So how are you doing in Toronto?
Very well, very well…it’s nice and sunny here today.
How long have you been involved with dance and dance Immersion?
I started with lessons when I was four-then continued through undergraduate school majoring in dance at York University. And during that time of study, I met Ronald Taylor who was running what is now known as Ronald Taylor Dance and through him, I was exposed to Caribbean dance and African Dance bringing in the ballet and modern dance that I had been doing and that’s how I started professionally dancing. Then rehearsals and shows continued with that and as you probably can tell by my bio I’ve had about every dance job.
So while I was dancing professionally and teaching dance I wanted to have an educational background to support my artistry and pursued a business degree in arts management-which I had always been interested in as well. And then I was injured, like many dancers, in my late twenties and I had to go through extensive rehabilitation. The program I used to heal included elements of what I had learned in physiology, of course dance and other types of fitness. And so I had decided after recovering from that, if I could get better using those techniques I could turn this into a dance fitness studio for folks who want to yes love dance, move around and get fit-so I opened my own studio located downtown Toronto.
In the first studio I had, the building was torn down to build a condo development. I went through the whole trouble of finding a new place to move the studio to and then after a few years-that building was torn down to build a condo. And after this-I said I can’t do this right now-starting all over-I just can’t do that again. So I started traveling and ended up in Trinidad teaching for a stint, and became ill after getting bit by a venomous spider and had to come back home.
Once I started feeling better and getting my health back I started working with the Toronto Arts Council, doing work to help get funding for dance projects. Through this experience I thought, well I want to present dance. That’s when I started working with organizations such as TO Live and curating for Canadian Stage-doing shows together. And to be honest-presenting dance was something I had done before with organizations like Ronald Taylor Dance and with other smaller teams where we would produce shows-so I had experience doing that before. At that time it turned into something I wanted to do much more inspired by the idea of getting more people of color getting onto Canadian stages. So I started doing that work and had always been in touch with dance Immersion throughout this time. Actually, my first paid performance with Ronald Taylor Dance was through dance Immersion.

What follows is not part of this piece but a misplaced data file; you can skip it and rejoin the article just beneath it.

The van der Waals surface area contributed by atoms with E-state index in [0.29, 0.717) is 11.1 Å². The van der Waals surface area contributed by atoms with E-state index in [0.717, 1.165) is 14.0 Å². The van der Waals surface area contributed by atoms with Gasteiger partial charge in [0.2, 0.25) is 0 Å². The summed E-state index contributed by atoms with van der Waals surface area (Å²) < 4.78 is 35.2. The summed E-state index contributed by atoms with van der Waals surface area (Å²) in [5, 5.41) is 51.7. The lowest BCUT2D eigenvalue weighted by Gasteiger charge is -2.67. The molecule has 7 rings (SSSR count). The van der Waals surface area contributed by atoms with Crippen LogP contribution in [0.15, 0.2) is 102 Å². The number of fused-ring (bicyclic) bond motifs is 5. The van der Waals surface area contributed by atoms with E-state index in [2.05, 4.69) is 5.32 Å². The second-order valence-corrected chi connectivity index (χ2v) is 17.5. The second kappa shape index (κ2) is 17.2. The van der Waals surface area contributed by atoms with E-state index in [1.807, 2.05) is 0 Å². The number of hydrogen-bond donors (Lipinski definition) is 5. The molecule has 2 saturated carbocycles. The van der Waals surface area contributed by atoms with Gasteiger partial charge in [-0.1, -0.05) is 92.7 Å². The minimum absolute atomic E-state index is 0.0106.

dance Immersion was started by Vivine Scarlett in 1994. And really, dance Immersion was founded to just that-to get us dancers onto stages. Yes, to get our own works, not just if we were doing ballet or modern dance, but if we were doing dances of the African Diaspora-onto stages. And so I’d always known Vivine and dance Immersion. So as I started getting more into presenting, I kept in touch with Vivine and we did a couple of projects together. And after some time passed later then, she gave me a call to see if I want to come to join as part of the executive leadership of the organization and would want to know if I would want to come in to take over the reins. And of course, I was thrilled-but at the time I was working under contract with Toronto Dance Theater. So we decided to take our time over a few years and when that contract was up I transitioned to dance Immersion and we started putting shows together with me also helping out with the financial aspects. So, at the end of this calendar year, Vivine will be stepping away and I will be accepting the full role and responsibilities as Executive Director.
How would you describe your vision for what a curator does?
From my perspective, it is staying connected to the artistic dance happenings and then selecting specific artists to work with or those who have finished dance pieces to then connect with audiences. So I see curators as connectors. We connect what’s out there with audiences and participants so that the work gets out to communities and can not only be enjoyed but influenced and inspired.
When you say connectors what do you mean by that? How does that part of it work?
So as connectors, we do it in all different ways for the shows we put together. These shows are curated by us but they are also produced by us. The curation is the selection of the artist and the work but the production is reaching out to the venues, pulling together the production crew, picking the dates, and handling the marketing to put it all out there. So there are shows where we do the whole spectrum of these activities. Then there are other ones already prepared, being presented across other parts of the country and we bring them here to Toronto. So it might be a dance piece that’s already been completed from within another city in Canada already been performed and we bring it here on a tour. Under this scenario, we don’t have input on the artistic development of the piece that’s already done in production but we negotiate with the venue, pay for the venue, put the staging crew together, and as always marketing and promoting the work.
When you put on these presentations how do people respond? Do the want to come out and see it? Is there a large dance scene there in Toronto?
We do have quite a large dance scene here as diverse as the city is. Of course, there is a lot more work to be done getting all those diverse voices onto stages equally. We have a world-class ballet company here in the city. We have a national ballet company representing Canada as a whole. We have Contemporary dance companies, including African dance companies. And we have a lot of street and urban dance going on with a lot of Hip Hop, House, and a budding Afro Beats dance scene as well.